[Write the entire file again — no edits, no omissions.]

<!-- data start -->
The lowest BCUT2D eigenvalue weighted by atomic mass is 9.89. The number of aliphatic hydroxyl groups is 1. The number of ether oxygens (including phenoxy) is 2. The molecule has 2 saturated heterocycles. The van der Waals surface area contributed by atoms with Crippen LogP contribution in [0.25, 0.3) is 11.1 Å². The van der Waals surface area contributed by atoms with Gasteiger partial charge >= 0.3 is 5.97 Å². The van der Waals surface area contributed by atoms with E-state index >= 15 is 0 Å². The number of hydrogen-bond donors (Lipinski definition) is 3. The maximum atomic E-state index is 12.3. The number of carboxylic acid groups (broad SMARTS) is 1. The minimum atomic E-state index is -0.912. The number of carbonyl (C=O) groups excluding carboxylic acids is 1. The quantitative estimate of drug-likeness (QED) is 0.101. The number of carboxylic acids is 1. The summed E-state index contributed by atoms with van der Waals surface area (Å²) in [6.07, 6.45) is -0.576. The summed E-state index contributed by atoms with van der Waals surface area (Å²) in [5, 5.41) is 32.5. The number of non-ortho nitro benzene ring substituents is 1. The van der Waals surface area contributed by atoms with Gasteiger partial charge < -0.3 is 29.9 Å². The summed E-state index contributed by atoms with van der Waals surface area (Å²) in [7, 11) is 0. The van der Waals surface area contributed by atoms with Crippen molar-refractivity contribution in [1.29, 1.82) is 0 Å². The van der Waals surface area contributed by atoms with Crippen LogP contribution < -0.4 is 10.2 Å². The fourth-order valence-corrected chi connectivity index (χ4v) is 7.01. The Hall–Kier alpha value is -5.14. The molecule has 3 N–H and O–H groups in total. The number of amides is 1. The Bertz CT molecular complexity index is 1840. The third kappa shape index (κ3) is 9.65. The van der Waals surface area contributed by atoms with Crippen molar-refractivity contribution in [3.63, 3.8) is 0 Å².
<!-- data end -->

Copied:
The lowest BCUT2D eigenvalue weighted by atomic mass is 9.89. The number of aliphatic hydroxyl groups is 1. The number of ether oxygens (including phenoxy) is 2. The molecule has 2 saturated heterocycles. The van der Waals surface area contributed by atoms with Crippen LogP contribution in [0.25, 0.3) is 11.1 Å². The van der Waals surface area contributed by atoms with Gasteiger partial charge >= 0.3 is 5.97 Å². The van der Waals surface area contributed by atoms with E-state index >= 15 is 0 Å². The number of hydrogen-bond donors (Lipinski definition) is 3. The maximum atomic E-state index is 12.3. The number of carboxylic acid groups (broad SMARTS) is 1. The minimum atomic E-state index is -0.912. The number of carbonyl (C=O) groups excluding carboxylic acids is 1. The quantitative estimate of drug-likeness (QED) is 0.101. The number of carboxylic acids is 1. The summed E-state index contributed by atoms with van der Waals surface area (Å²) in [6.07, 6.45) is -0.576. The summed E-state index contributed by atoms with van der Waals surface area (Å²) in [5, 5.41) is 32.5. The number of non-ortho nitro benzene ring substituents is 1. The van der Waals surface area contributed by atoms with Gasteiger partial charge < -0.3 is 29.9 Å². The summed E-state index contributed by atoms with van der Waals surface area (Å²) in [7, 11) is 0. The van der Waals surface area contributed by atoms with Crippen molar-refractivity contribution in [1.29, 1.82) is 0 Å². The van der Waals surface area contributed by atoms with Crippen LogP contribution < -0.4 is 10.2 Å². The fourth-order valence-corrected chi connectivity index (χ4v) is 7.01. The Hall–Kier alpha value is -5.14. The molecule has 3 N–H and O–H groups in total. The number of amides is 1. The Bertz CT molecular complexity index is 1840. The third kappa shape index (κ3) is 9.65. The van der Waals surface area contributed by atoms with Crippen molar-refractivity contribution in [3.63, 3.8) is 0 Å².